Below is Xul Solar’s take on a cathedral:



My hotel in Buenos Aires will be within walking distance of the Xul Solar Museum, which is situated at Laprida 1212, a short walk down Pueyrredón from Recoleta. You can visit the museum’s website and view a nice selection of his paintings done over some fifty years. Never mind that the text is in Spanish.


Xul Solar

Jorge Luis Borges’s Favorite Painter Comments on Religion

Jorge Luis Borges’s Favorite Painter Comments on Religion

His real name was Oscar Agustín Alejandro Schulz Solari, but he was better known under the name Xul Solar. Born in Buenos Aires of a Latvian father, he spent his whole life in Argentina. When I was in Buenos Aires in 2006 and 2011, I desperately wanted to visit his museum; but I just wasn’t able to do so. Before he went completely blind in the 1950s, Jorge Luis Borges—whom you may know as one of my favorite writers—befriended him and wrote about his paintings. I have always been intrigued by what I have seen of his work.

If you are interested in seeing some of his work from the 1920s through the 1960s, take a look at the website of the Museo Xul Solar, which is in Spanish but easy to navigate.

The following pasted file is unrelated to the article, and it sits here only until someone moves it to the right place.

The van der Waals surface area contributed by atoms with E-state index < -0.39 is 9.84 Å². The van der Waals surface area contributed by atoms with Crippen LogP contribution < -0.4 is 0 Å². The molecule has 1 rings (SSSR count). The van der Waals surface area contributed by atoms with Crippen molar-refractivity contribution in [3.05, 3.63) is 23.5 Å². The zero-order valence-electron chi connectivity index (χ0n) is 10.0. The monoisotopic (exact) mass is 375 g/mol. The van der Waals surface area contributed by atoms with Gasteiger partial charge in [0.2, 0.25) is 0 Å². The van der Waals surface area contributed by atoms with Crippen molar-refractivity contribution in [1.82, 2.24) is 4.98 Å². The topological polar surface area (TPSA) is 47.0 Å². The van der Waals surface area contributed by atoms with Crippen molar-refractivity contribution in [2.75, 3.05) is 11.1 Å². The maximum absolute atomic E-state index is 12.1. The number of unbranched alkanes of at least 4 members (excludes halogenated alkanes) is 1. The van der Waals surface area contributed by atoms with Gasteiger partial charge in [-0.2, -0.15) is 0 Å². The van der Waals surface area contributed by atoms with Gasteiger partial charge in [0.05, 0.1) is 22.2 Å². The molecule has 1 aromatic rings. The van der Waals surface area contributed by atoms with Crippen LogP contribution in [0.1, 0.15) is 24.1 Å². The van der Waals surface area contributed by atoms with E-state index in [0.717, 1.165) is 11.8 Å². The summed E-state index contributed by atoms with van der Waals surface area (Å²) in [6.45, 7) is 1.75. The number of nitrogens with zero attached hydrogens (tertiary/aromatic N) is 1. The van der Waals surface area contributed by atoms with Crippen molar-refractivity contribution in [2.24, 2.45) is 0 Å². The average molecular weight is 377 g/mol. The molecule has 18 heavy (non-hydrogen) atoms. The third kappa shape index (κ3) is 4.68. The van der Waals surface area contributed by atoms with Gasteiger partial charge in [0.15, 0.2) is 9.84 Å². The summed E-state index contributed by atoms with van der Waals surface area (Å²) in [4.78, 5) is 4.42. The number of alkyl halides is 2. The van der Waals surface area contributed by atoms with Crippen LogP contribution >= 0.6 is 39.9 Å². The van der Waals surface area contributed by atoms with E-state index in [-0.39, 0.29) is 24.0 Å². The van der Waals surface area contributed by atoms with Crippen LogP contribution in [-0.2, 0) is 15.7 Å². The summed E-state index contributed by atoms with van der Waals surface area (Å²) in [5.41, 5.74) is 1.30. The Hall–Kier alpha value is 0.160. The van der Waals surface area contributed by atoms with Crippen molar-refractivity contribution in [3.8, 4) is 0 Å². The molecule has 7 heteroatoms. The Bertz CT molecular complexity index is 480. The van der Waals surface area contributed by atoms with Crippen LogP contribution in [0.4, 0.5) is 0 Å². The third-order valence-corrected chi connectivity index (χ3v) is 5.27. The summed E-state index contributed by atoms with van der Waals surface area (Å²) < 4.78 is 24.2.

In 1949, Borges made one of his cryptic pronouncements about the work of his friend:

Versed in all disciplines, curious of all mysteries, the father of writings, of languages, of mythologies, guest of hells and heavens, “panchess-player,” author and astrologer, perfect in indulgent irony and in the generous friendship, Xul Solar is one of the most important events of our age. There are minds who profess probity, others, discriminate abundance; Xul Solar’s plentiful invention does not exclude honest rigor. His paintings are documents of the unearthly world, of the metaphysical world in which the gods take the forms of imagination, dreams. Passionate architecture, happy colors, many circumstantial details, labyrinths, homunculi and angels unforgettably define this delicate and monumental art.

The taste of our time vacillates between mere linear pleasure, emotional transcription and realism painted by a dauber’s brush. Xul Solar renews, in his ambitious but modest way, the same painting of those who do not see with their physical eyes in the sacred field of Blake, of Swedenborg, of the yogis and of bards.